The Malawian music milieu has been shaped by foreign influences, while the indigenous music is not widely available. The old songs of the 1960s, 1970s and even 1980s are almost over and done. This problem is not synonymous with Malawi as, sadly, this is the case in a number of African countries.
Imagine, discovering a goldmine of new repertoire in working with old recordings of Malawian traditional music; some of the pieces, old and almost forgotten.
Well, four Malawi musicians have struck gold locally as they rewrote, reworked, rerecorded and re-produced 10 songs. The aim of the project is to save the rich national cultural archive stored at taxpayer-funded Malawi Broadcasting Corporation (MBC).
Under the banner Takula, the band consists of four young Malawian musicians; Airtel Trace Music star Malawi winner Sam Mjura Mkandawire, Marlyn Chakwera, award winning gospel music star Faith Mussa and Afrocentric artist Peter Mawanga who leads the quartet.
They have given Chenasawu Mkukupha’s Ndabwera hit a new face and many others without distorting the original idea.
“Takula Band is part of the current culture collaboration project between MBC, Nedland Kultur and the Norwegian Embassy in Malawi. Under the digitilisation project where the State broadcaster is being helped with digital equipment, producer Sigbjørn Nedland came up with a band that should rework on some old and classical Malawi music MBC has in reel format,” said Mawanga in an interview.
While the project is in post production phase, Takula is on a tour of Norway in relation to the same.
“We are ready with the 10 songs. A few of them have been released for performing in Norway. All the songs are very unique and we gave them a new touch while maintaining the original idea. The project has been there for about two years and the songs were recorded at MBC where the group set up a studio,” explained Mawanga.
The project started with Sigbjørn’s company, Nedland Kultur, providing tape players and digitalisation equipment in collaboration with MBC, Copyright Society of Malawi (Cosoma) and the Norwegian Embassy in Malawi to digitise and make available again music recordings from the huge tape archive of MBC.
“The music in this archive, consisting of old reel to reel tapes, had not been accessible for years because tape players for these tapes are no longer manufactured and available on the market. The contents of this archive constitutes an important part of Malawi’s cultural heritage, and the recordings are unique and not to be found anywhere else.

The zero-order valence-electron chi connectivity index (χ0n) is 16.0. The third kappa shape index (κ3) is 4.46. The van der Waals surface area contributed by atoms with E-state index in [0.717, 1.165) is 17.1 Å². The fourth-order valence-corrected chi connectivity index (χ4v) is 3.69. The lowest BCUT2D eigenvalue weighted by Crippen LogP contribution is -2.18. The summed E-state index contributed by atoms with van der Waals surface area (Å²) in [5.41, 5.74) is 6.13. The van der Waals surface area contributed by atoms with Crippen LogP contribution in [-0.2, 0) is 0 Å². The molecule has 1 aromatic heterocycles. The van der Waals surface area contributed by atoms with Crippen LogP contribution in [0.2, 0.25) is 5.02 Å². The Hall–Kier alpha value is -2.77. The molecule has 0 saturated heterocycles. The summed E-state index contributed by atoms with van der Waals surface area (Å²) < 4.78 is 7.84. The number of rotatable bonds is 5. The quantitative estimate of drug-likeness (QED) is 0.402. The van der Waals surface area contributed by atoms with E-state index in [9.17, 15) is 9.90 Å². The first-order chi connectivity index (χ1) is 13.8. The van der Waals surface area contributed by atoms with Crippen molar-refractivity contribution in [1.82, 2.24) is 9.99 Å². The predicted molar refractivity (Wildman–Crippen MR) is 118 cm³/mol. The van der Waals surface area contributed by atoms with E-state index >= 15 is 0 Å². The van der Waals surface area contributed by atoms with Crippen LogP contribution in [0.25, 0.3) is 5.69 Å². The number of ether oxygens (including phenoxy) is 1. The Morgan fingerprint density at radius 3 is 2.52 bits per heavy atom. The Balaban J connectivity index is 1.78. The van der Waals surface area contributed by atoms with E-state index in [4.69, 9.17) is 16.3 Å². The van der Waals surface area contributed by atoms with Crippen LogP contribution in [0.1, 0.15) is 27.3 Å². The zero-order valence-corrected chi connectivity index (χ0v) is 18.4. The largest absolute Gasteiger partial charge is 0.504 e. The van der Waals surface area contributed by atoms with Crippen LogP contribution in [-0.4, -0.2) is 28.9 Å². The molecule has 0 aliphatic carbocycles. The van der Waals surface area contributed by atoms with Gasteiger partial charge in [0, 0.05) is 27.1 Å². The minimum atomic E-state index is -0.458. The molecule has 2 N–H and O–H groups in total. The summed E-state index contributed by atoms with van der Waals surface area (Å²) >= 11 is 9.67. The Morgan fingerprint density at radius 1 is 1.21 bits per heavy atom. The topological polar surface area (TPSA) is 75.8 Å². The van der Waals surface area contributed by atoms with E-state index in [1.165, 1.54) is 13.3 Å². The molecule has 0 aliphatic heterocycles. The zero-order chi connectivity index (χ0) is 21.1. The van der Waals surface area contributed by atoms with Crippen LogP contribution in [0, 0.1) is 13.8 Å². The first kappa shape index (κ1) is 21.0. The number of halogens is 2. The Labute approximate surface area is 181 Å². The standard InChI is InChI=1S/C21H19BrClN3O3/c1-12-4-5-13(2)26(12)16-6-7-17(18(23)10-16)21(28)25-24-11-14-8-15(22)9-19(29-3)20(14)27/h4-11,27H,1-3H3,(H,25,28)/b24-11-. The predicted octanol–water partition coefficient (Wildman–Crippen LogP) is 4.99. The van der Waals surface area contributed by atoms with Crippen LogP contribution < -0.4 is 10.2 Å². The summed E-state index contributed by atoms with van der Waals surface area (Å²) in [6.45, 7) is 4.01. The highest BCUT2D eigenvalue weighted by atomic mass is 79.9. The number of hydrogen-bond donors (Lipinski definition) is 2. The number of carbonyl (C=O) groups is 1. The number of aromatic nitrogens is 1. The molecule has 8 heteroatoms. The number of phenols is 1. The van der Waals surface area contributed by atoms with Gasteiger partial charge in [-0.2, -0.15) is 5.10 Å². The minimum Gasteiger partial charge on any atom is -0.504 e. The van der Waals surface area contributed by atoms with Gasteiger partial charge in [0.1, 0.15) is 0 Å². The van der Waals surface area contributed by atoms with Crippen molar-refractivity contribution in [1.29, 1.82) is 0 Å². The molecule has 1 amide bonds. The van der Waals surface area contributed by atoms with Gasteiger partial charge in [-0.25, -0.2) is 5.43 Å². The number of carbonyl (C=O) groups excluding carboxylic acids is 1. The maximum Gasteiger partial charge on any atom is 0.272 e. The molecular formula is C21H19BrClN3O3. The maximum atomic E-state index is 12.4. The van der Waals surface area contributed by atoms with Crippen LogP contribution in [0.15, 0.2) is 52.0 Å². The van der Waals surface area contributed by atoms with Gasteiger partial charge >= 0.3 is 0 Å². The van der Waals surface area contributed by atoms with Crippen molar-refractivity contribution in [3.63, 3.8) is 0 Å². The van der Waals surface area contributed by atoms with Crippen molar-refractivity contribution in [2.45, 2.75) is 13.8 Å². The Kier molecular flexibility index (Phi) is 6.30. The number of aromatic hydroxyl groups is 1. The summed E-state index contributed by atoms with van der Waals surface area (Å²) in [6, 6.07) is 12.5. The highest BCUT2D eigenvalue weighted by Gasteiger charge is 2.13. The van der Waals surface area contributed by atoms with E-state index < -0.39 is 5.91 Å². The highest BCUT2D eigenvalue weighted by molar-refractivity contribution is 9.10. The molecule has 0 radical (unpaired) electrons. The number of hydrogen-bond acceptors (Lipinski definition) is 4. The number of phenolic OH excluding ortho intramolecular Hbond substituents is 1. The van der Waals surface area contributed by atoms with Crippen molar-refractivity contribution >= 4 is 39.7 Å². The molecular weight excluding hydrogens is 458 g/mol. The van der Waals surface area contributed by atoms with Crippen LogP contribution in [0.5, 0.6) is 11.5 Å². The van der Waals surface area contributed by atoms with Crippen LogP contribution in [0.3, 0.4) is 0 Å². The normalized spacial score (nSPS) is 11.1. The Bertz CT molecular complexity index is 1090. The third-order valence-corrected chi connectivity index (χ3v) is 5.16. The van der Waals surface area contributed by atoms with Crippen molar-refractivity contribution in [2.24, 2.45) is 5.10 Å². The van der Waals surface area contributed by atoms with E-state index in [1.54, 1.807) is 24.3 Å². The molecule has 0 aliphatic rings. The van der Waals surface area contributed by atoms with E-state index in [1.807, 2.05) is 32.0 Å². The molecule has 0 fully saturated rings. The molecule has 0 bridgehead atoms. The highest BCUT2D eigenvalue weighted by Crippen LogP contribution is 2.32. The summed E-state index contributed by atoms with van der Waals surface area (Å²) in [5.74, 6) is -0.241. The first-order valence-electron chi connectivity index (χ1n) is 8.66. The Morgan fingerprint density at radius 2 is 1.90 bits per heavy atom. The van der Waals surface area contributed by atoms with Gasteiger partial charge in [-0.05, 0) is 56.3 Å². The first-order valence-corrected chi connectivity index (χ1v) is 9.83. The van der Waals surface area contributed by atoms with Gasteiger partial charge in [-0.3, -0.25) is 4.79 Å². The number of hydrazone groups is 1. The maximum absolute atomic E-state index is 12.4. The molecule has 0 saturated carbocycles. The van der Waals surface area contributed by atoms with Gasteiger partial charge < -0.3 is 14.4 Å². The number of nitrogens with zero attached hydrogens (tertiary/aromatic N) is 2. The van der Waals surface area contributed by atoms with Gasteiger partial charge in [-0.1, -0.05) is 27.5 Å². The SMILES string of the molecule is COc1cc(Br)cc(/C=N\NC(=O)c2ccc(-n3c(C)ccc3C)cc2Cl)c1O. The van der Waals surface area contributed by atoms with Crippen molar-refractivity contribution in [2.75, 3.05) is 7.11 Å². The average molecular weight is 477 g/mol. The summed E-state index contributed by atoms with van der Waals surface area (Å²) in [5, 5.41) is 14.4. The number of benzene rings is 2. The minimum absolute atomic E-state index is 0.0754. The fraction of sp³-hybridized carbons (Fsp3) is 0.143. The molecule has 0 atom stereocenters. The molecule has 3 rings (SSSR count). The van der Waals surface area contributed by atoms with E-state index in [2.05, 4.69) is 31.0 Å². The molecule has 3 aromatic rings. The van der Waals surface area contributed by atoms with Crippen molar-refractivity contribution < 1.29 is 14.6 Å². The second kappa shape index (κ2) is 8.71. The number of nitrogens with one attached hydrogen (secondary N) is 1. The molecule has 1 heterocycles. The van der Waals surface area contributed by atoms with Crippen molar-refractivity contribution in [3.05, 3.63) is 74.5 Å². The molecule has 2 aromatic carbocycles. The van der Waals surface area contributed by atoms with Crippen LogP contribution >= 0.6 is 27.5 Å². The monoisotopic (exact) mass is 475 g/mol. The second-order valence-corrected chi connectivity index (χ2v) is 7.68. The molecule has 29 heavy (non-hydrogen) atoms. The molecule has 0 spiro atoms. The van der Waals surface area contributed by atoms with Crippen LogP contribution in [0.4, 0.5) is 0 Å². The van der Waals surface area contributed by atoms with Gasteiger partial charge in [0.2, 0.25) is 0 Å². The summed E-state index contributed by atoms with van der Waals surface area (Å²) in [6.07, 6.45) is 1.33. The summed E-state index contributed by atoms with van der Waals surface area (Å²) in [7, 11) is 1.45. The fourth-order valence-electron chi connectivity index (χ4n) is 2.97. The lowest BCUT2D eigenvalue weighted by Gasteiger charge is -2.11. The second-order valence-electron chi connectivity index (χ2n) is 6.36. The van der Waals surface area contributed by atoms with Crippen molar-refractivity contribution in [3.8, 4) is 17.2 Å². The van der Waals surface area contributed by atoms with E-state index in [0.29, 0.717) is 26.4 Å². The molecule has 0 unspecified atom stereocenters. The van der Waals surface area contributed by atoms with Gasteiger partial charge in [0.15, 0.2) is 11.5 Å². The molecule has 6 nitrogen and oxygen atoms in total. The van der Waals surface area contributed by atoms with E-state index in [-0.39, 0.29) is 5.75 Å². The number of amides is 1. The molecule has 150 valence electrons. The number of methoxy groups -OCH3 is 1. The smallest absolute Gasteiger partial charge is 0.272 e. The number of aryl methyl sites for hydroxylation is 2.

“I did not want the digitised tracks to end up as museum pieces. I wanted them to come alive again, and to have them inspire and encourage young musicians in Malawi today, who have never had the opportunity to hear this wealth of wonderful music that the archive can offer. Therefore I got together this band of musicians, we did workshops, listening to tracks of many kinds from the archive, making discoveries and getting surprises about what was to be found in the music traditions of the country,” he said.
According to Sigbjørn, a CD is coming out later this year or early next year.
“Now we are taking their new music onto the stage, and the first concert will be in Norway at the Arts Festival of North Norway,” he said.
The festival was established in 1965 and is a main yearly event for music in Norway, which pulls an amazing number of talent with a variety of music styles, from symphonic and classical music to traditional music to jazz and other styles of modern music.
It started last week on Monday and up until the weekend with Malawi’s performance on Thursday night.
“There was no better way to do this than to have the project band perform the music on a festival stage that is watched by the whole country,” Sigbjørn said.
He added: “Takula also has one Norwegian member, Georg Buljo, who is the festival’s profile artist and to have him performing as part of Takula is expected to create a lot of interest in the project and music from Malawi generally.
“Takula is not the only band from Malawi participating at the festival this year, but they are, to my knowledge, the first Malawian group ever in the history of the festival from 1965 up to present to participate.”
Initially, South African legend Ray Phiri was confirmed to perform at the festival as a special guest of Takula. Ray became a fan of the band and their Malawian music after hearing about the project when visiting the country last year.
Said Sigbjørn: “He offered to help promote their music, and told me he was willing to do guest performances with the band if that could help spread the word about their music. With the help, once again, of the Norwegian Embassy in Malawi, we have been able to invite him to Harstad, Norway to perform there with Takula.
“I think this will be very important for the group, for the project, and for Malawian music in general, as Ray Phiri is a world famous artist that will make media and audiences curious to find out more about what he is putting his name behind.”
However, Ray has failed to make it for the trip following the death of his wife on Sunday.